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ݮֱ Caused a Baby Bump when Experts Expected a Drop. Here’s Why

During the ݮֱ pandemic, the U.S. initially saw a drop in births followed by a bump

A line chart shows birth prediction based on prepandemic chart and prediction based on pandemic unemployment in comparison with the actual number between 2016 and 2021.
Credit:

Amanda Montañez

Birth rates tend to decline during economic recessions or disasters, so many experts predicted that the ݮֱ pandemic would prompt people to have fewer children. A recent study of from 2015 through 2021, however, reveals there was actually a baby bump.

Demographers expected to see a decline in birth rate in December 2020, nine months after ݮֱ became a pandemic. But the decline started earlier than that. It was driven largely by a drop in births to people born outside the U.S.—especially people from China, Mexico and Latin America—who would have traveled here but were prevented by pandemic restrictions. Some of them would have been coming as immigrants, whereas others would have been visiting to secure U.S. citizenship for their babies before returning home.

In 2021 the birth rate bounced back even more than predicted. This reversal is attributable mainly to an increase in births to mothers born in the U.S. (except among Black women). The biggest increases in births occurred among women younger than 25 and those having their first child. Among women older than 25, the largest upticks in births were for those aged 30 to 34 and those with a college education. Because there is a lag in data on births, these results do not include the most recent trends. But data from California suggest births were still increasing as of early 2023.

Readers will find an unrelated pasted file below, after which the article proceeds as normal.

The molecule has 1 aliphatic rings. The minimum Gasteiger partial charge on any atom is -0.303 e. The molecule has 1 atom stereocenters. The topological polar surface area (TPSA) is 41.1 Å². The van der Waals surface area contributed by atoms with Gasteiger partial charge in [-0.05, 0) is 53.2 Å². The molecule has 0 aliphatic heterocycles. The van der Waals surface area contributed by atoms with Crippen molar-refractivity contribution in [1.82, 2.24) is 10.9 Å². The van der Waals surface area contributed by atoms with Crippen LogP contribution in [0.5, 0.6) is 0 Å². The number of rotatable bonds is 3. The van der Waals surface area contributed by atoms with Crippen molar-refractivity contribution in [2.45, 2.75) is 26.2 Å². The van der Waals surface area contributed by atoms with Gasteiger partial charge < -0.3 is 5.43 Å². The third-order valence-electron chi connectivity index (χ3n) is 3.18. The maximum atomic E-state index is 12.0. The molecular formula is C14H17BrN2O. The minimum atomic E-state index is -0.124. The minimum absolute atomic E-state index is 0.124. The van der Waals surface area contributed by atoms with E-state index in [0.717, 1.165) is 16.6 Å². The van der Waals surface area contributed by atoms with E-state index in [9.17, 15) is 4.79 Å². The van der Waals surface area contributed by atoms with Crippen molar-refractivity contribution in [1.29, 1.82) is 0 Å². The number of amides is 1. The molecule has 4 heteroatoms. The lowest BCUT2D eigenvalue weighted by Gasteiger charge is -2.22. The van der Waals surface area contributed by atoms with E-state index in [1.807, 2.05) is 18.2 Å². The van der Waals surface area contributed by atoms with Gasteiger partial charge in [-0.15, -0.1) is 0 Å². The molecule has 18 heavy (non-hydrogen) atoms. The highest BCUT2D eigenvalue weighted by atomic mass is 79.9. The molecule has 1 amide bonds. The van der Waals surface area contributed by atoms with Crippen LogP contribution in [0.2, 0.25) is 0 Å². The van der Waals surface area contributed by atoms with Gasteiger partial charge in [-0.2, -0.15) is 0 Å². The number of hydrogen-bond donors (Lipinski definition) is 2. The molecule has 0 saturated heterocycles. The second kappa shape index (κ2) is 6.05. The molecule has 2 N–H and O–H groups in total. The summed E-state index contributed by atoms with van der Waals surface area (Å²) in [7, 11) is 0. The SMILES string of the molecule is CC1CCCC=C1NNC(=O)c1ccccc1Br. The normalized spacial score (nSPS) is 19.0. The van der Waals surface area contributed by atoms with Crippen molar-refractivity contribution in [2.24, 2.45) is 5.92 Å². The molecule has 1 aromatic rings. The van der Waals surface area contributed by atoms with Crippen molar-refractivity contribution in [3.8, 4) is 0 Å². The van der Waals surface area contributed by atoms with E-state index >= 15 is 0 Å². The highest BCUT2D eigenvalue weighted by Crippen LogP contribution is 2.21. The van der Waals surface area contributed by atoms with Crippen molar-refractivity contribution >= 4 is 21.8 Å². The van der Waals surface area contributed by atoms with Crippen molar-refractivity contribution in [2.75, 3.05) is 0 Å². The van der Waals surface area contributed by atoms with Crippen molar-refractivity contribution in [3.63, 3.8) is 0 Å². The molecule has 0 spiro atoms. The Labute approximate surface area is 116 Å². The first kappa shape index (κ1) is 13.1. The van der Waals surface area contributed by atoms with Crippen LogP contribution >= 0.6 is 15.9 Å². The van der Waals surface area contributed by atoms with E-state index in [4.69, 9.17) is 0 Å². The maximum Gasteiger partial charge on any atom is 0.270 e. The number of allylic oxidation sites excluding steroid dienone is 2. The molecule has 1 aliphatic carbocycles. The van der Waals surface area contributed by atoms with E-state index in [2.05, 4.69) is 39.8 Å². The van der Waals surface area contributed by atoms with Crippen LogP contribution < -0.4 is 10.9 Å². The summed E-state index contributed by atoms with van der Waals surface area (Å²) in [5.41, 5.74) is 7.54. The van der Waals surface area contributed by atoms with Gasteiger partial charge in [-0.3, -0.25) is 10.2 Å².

Study co-author Janet Currie, an economist at Princeton University, speculates that working from home (for those who were able to) gave people more flexibility to start a family. In other words, Currie says, “if you made it easier for people to have children, maybe more of them would.”

Number of U.S. Births

The number of babies born from one month to the next is variable but tends to follow a fairly predictable pattern. Researchers suspected that ݮֱ’s economic impacts would alter this pattern, but surprisingly, the 2020 dip in births was not proportional to the rise in unemployment. And in 2021, the numbers rebounded sharply, making the net loss in births less severe than expected.

A line chart shows total monthly U.S. births from 2015 through 2021, along with the predicted numbers based on prepandemic trends and unemployment. In 2020 and early 2021 the actual numbers fell far below prepandemic trends but not as low as unemployment-based estimates, and later in 2021 they bounced back up above prepandemic trends.
Credit: Amanda Montañez; Source: “The ݮֱ-19 Baby Bump in the United States, by Martha J. Bailey Janet Currie and Hannes Schwandt, in PNAS, Vol. 120; August 15, 2023

U.S. Total Fertility Rates

Total fertility rate measures the expected number of children a woman will have in her lifetime based on current trends. In 2020 U.S. fertility fell to a record low, but the decline was largely driven by pandemic border restrictions, which kept those in other countries from giving birth in the U.S. Among U.S.-born mothers, fertility experienced a net increase from the start of 2020 to the end of 2021.